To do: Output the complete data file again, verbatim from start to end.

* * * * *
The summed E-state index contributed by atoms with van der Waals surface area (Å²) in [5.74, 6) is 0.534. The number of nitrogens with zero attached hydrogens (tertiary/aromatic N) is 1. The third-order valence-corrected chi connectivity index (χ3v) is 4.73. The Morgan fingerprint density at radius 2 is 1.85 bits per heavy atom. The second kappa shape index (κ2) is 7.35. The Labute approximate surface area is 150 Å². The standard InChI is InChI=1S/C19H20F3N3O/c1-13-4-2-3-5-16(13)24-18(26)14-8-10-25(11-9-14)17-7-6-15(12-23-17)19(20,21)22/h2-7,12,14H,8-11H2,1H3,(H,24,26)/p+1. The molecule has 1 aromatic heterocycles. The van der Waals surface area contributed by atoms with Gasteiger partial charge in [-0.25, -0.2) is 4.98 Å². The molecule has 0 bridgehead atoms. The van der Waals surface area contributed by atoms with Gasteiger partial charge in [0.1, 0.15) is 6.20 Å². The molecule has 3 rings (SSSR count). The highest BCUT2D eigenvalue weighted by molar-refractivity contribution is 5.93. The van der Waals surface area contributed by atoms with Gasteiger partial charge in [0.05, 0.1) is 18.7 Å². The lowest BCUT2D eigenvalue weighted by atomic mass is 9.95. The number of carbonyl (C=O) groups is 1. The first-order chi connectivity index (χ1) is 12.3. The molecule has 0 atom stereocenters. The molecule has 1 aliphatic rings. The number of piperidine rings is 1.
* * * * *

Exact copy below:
The summed E-state index contributed by atoms with van der Waals surface area (Å²) in [5.74, 6) is 0.534. The number of nitrogens with zero attached hydrogens (tertiary/aromatic N) is 1. The third-order valence-corrected chi connectivity index (χ3v) is 4.73. The Morgan fingerprint density at radius 2 is 1.85 bits per heavy atom. The second kappa shape index (κ2) is 7.35. The Labute approximate surface area is 150 Å². The standard InChI is InChI=1S/C19H20F3N3O/c1-13-4-2-3-5-16(13)24-18(26)14-8-10-25(11-9-14)17-7-6-15(12-23-17)19(20,21)22/h2-7,12,14H,8-11H2,1H3,(H,24,26)/p+1. The molecule has 1 aromatic heterocycles. The van der Waals surface area contributed by atoms with Gasteiger partial charge in [-0.25, -0.2) is 4.98 Å². The molecule has 0 bridgehead atoms. The van der Waals surface area contributed by atoms with Gasteiger partial charge in [0.1, 0.15) is 6.20 Å². The molecule has 3 rings (SSSR count). The highest BCUT2D eigenvalue weighted by molar-refractivity contribution is 5.93. The van der Waals surface area contributed by atoms with Gasteiger partial charge in [0.05, 0.1) is 18.7 Å². The lowest BCUT2D eigenvalue weighted by atomic mass is 9.95. The number of carbonyl (C=O) groups is 1. The first-order chi connectivity index (χ1) is 12.3. The molecule has 0 atom stereocenters. The molecule has 1 aliphatic rings. The number of piperidine rings is 1.